This week’s personal highlight is my receipt last Friday morning of my third admission letter from a university in France–this time from the Université Paris II – Panthéon-Assas. Assas is touted as the top law school in the country and I couldn’t be more excited to have been considered worthy of unconditional admission.
But first, a quick rundown of this week. Monday was midterm election day in the Philippines. I voted in my maternal hometown of Sta. Maria, Bulacan. I voted for opposition and independent candidates for the Senate, for Kabataan Party-List for the House of Representatives, abstained from voting for a district representative, and undervoted for candidates in the local government, largely because I didn’t know most of them. Tuesday, a lot of people (at least in my social circle and my family) went back to school and work disheartened and concerned with the results of the elections, early counts then showing (and as they still do) that the opposition was routed and President Duterte is set to gain supermajorities in the Senate and the House of Representatives.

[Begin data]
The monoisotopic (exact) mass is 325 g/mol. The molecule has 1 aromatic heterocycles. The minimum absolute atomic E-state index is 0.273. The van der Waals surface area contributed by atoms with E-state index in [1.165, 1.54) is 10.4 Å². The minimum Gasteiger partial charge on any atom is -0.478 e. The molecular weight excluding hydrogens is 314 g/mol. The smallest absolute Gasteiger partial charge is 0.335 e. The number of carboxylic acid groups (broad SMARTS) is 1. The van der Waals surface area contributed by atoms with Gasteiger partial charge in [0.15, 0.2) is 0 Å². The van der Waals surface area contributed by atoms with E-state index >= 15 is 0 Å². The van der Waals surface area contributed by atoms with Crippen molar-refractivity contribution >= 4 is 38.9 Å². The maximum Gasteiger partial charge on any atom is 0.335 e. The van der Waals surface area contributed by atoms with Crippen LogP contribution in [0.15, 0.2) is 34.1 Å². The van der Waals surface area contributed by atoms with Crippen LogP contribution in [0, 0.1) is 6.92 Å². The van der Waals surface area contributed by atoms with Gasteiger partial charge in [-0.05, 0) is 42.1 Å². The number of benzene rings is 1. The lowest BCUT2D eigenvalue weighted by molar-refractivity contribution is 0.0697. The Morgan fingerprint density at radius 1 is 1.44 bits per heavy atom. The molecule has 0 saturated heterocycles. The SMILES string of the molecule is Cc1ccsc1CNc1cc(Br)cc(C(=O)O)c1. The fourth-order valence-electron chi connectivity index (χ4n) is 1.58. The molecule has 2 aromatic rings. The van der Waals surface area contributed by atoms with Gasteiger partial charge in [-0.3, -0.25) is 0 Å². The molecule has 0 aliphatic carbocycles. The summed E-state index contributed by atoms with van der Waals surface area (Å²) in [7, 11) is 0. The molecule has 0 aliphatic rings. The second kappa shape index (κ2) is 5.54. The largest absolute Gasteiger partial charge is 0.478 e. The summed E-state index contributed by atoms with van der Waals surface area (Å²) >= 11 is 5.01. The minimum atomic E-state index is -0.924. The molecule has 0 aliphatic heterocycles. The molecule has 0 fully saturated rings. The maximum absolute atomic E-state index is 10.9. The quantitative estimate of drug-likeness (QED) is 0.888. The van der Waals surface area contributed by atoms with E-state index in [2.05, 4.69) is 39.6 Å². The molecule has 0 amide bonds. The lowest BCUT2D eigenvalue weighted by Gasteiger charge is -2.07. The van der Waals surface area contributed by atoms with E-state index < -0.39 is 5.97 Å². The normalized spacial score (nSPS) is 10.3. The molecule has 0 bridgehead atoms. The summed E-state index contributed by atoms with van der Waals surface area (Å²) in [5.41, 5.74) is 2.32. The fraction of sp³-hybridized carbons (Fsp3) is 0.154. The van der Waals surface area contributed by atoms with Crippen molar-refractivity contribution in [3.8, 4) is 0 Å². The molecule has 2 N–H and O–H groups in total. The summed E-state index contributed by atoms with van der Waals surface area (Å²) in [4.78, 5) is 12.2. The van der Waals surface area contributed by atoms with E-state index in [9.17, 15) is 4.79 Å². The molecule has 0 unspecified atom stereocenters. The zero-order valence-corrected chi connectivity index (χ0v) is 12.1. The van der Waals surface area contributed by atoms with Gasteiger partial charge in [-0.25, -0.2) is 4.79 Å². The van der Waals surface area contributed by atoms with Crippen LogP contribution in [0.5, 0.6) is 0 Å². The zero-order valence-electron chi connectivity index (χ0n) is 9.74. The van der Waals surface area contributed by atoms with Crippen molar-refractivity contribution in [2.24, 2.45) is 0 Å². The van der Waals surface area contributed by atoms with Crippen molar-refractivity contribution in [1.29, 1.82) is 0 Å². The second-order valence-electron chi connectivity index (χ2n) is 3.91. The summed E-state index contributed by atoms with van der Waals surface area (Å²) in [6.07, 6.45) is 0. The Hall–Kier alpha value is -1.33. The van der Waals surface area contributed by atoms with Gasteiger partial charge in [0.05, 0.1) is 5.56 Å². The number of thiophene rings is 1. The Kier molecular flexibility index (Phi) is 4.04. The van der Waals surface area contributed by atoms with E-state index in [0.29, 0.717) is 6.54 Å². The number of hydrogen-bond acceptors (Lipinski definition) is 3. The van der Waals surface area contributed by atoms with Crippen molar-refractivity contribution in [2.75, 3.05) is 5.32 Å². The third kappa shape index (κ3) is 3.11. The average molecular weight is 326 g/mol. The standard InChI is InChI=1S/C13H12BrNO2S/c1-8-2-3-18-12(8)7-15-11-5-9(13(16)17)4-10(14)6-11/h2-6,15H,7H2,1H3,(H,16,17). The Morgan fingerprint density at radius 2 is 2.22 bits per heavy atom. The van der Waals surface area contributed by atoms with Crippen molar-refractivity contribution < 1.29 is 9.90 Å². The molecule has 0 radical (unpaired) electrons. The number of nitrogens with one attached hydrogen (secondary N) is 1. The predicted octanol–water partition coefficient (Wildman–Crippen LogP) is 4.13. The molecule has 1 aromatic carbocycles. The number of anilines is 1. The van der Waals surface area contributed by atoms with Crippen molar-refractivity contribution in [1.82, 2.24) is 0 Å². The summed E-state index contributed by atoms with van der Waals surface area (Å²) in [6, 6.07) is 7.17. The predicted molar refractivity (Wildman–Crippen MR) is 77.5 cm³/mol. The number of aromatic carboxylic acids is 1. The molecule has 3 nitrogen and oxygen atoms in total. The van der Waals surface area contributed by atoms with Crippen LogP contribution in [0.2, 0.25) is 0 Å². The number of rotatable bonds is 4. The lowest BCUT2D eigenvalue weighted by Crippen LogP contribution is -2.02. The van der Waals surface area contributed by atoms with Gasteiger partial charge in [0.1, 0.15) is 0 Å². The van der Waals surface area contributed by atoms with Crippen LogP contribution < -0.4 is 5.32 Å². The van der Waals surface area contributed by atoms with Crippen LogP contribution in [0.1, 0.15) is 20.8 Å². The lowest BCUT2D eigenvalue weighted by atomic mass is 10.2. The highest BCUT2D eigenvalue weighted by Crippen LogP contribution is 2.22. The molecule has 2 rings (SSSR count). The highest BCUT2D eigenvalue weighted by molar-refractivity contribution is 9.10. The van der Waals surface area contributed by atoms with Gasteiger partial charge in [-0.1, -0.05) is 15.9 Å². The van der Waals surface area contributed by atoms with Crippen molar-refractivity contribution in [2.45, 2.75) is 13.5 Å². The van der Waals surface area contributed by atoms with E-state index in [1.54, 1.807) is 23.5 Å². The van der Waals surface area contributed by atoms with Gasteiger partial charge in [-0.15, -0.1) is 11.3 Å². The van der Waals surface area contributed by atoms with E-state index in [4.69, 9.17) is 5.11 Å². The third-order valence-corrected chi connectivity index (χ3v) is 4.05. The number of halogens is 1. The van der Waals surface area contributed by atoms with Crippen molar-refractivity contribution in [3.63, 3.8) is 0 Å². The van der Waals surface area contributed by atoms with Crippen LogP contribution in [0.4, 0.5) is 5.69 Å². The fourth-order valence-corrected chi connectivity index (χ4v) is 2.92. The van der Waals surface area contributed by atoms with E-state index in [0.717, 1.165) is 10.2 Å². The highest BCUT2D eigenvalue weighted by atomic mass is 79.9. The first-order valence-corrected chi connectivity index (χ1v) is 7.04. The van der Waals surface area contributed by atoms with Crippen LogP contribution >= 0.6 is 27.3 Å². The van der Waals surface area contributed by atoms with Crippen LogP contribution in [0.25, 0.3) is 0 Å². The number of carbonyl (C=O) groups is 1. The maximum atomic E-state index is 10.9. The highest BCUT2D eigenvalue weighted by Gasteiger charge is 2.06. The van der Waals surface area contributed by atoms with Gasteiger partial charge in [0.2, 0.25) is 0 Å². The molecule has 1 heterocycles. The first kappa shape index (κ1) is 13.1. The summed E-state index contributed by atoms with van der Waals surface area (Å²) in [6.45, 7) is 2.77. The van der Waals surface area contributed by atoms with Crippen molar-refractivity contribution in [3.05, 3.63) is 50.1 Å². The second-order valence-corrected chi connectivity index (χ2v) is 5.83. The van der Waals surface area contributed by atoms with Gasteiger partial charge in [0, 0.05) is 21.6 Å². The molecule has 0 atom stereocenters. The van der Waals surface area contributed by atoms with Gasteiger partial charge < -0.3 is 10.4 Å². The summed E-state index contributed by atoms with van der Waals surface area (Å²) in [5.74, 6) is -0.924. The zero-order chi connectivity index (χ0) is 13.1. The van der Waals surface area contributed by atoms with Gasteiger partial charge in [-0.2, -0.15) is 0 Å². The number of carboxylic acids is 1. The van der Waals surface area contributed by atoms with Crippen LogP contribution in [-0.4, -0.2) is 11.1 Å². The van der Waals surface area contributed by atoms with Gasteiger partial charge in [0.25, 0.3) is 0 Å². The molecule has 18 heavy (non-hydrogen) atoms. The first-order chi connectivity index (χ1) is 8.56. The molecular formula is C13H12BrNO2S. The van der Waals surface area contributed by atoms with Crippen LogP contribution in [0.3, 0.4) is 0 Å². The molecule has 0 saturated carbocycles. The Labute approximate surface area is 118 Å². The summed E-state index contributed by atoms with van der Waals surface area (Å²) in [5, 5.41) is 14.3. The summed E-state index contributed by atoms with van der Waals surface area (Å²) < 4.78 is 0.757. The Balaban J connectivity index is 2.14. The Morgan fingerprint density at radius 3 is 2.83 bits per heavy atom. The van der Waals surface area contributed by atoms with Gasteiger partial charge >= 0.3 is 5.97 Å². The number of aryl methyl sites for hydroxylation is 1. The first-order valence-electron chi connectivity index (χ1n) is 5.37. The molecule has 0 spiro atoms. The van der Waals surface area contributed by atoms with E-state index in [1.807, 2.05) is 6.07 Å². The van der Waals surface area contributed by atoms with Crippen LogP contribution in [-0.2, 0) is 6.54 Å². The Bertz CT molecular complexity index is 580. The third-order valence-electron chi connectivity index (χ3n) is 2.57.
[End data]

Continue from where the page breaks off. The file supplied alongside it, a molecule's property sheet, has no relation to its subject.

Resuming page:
Today, Filipinos went to the polls for the midterm elections to elect the country’s new set of lawmakers and local government officials.
In particular, this election will see half of the 24-seat Senate filled up with 12 new Senators, and at least 300 new district and party-list representatives who will serve in the House of Representatives. It is widely perceived that majority of President Rodrigo Duterte’s allies will sweep their respective elections. (To be clear, many of these politicians are already entrenched names in the ruling class, who have simply coalesced en masse under the banner of the President because of his enduring popularity. )
I have not felt as strongly in a general election as I have for this year. It even trumps the 2013 midterm elections where I was party-list nominee for the House of Representatives. That year felt like a contestable election, you know, where contending parties had fighting chances to challenge incumbents, and offer alternatives. This year? There is an overwhelming sense of despair because all odds appear to be stacked against any and all opposition to the current administration.